I’m looking forward to the next three.
Sporting Kansas City kicked off the season with an indifferent performance that turned into an emphatic win. I was delighted, having traveled to Philadelphia for the game, it was brilliant to see a win. I enjoyed having a drink, enjoyed the city, enjoyed the banter with Union fans, and three points in the bag; however, since then it seems like the wheels have slowly but surely come off that high, leaving me stranded in a curious spot.
I am mired in indifference.
This is not something that should happen four games into a regular season, but in many ways this is a season of firsts for me as a Sporting fan. In 2011 I was just happy to see the team qualify for the playoffs, in 2012 I wasn’t entirely sure they would but I felt like it was a probability. For this season however doubt has become certainty. I am absolutely stone cold convinced that, barring some kind of calamity, we’ll be there at the end of the season. The narrative of the year is all about winning that MLS Cup.
With our eyes securely rooted on the end game and the postseason, we headed into game two. A defeat in Toronto. Fair enough, the formation might need a tweak or two, the defense is a little shaky but, ‘come on.. only two games in, no need to ring the alarm bells’, is the cry of the reasonable. I try to be reasonable. The defeat in Toronto is followed with an impotent performance to open Sporting Park for the season against the Fire, and an eerily familiar display in New England without Zusi and Besler; I once again find myself thinking … ‘there is plenty of time for Vermes to fix it’.
He can literally take months, and with the talent on this team it is worth taking that time. By the mid point in the season the engine might just be beginning to purr, and hopefully by the time the playoffs arrive we’ll be flying … all the way to the moment of destiny when Jimmy Nielsen holds that MLS Cup aloft and we get to paint the wall again; then again things may not go to plan … if they don’t, maybe we’ll just stumble into the playoffs, and boom, do it the hard way. Right? It isn’t like we play better at home than on the road anyway so who needs home field advantage. Jimmy can still lift the Cup … and hey it might be all the more sweet if we do what Houston have failed to do and win it in Los Angeles.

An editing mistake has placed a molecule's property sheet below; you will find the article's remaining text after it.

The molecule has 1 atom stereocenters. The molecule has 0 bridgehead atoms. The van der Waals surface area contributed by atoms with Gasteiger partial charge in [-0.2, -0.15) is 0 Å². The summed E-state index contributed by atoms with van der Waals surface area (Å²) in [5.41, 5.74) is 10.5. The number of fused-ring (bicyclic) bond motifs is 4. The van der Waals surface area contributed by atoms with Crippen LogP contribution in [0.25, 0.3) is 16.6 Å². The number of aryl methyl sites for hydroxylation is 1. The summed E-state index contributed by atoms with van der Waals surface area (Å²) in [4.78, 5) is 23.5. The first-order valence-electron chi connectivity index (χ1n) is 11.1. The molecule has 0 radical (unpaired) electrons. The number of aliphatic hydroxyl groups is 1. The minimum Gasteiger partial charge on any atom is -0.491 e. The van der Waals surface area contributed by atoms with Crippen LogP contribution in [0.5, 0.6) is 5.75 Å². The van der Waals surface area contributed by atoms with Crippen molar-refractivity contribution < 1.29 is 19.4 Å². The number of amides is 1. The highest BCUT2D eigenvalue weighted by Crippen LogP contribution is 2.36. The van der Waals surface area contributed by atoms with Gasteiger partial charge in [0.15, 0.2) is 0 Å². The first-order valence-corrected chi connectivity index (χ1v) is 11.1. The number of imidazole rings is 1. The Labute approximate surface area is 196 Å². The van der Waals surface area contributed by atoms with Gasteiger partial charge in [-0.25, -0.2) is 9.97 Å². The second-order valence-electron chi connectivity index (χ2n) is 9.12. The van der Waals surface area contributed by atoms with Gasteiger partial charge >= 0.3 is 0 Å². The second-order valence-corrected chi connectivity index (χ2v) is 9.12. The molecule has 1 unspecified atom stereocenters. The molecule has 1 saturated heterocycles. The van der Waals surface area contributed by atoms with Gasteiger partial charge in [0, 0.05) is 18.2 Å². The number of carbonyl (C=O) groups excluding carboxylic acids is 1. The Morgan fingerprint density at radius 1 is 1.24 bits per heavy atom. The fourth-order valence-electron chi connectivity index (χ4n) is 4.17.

In my mind’s eye this has become the worst case scenario, aside from Sporting KC shitting the bed in the playoffs again. Limping into post season with the possibility of winning is there as the safety net just in case we never do figure out how to get service to Bieler. The team is earning points during these struggles, not many but probably enough that even if things don’t pick up that much – we are still playing in. On June 9th, 2011, I sat down with Don Garber, along with fellow bloggers Thad Bell and Andy Edwards and we had a private 40 minute Q&A. Playoff size and format questions came into the mix and Garber essentially said at the time that big playoffs were essential for the league as it was important that teams that were struggling still had something to play for after the season’s embryonic stages were over.
Important because fans in the US in most sports tend to bleed away from dire teams after a while. Important because it was a big deal for ticket sales. Important because MLS needed engaged, excited fans in stadiums and watching on TV in markets where their team is decidedly average or worse. It made sense then, and it still makes sense, at least in terms of MLS being one single entity, one business with franchises. It made sense to me, a Wizards fan that had never experienced any success other than the tongue in cheek heckling rights we held over Manchester United fans when the Wizards beat them at Arrowhead … with 10 men. It was the bright spot in a 2010 season that was illuminated by a predicted by nobody Birahim Diop brace when we were all out of striking options, and a 96th minute come from behind win over Houston.
What kept fans coming in a season which saw the beginning of the rebuilding program under Peter Vermes after Curt Onalfo was fired the prior season was hope. The playoffs were a dim dim light on the horizon that the team could chase and they chased it, and chased it, ultimately falling short. But it was there – if a couple of results had gone our way we would have been in the playoffs. Don Garber was right, I believed he was right, and for teams on the fringes of being decent the playoff format of 10 teams continues to be something that will keep teams and fans engaged.
For Sporting KC fans though? LA Galaxy fans? Ultimately Seattle, probably San Jose and a few other teams who surely will make the postseason … where is the urgency? What do the first 10-15 weeks of the season really mean if you can motor down the home stretch and clinch a spot? I find that at this particular time, for the first time, I’m so confident in Sporting that I can essentially write those weeks off. Sure the Supporter’s Shield is out there – many fans hold it in high enough esteem that the race for that particular trophy is big enough to get them up, but for those of us tuned in for MLS Cup or bust … well we can probably lose another 8-10 games and be just fine. The ‘race’ for the MLS Cup is little more than an amble right now for a few select teams and that is a problem, one distinct to the top end of the table, where engagement should be frantic and crazed, instead we have reasoned and patient.
If the big challenge for MLS over the next decade is building a TV audience that doesn’t just watch its own local team when they are in the hunt for something, regular season games need to mean more. That also draws in fans and builds atmospheres, organic rivalries, and for fans unable to attend games, it increases TV viewership. It might also stop a guy like me who lives and breaths this game from feeling just a bit more than disenfranchised by the wait to get to the real business … you know, when June comes and the season really starts.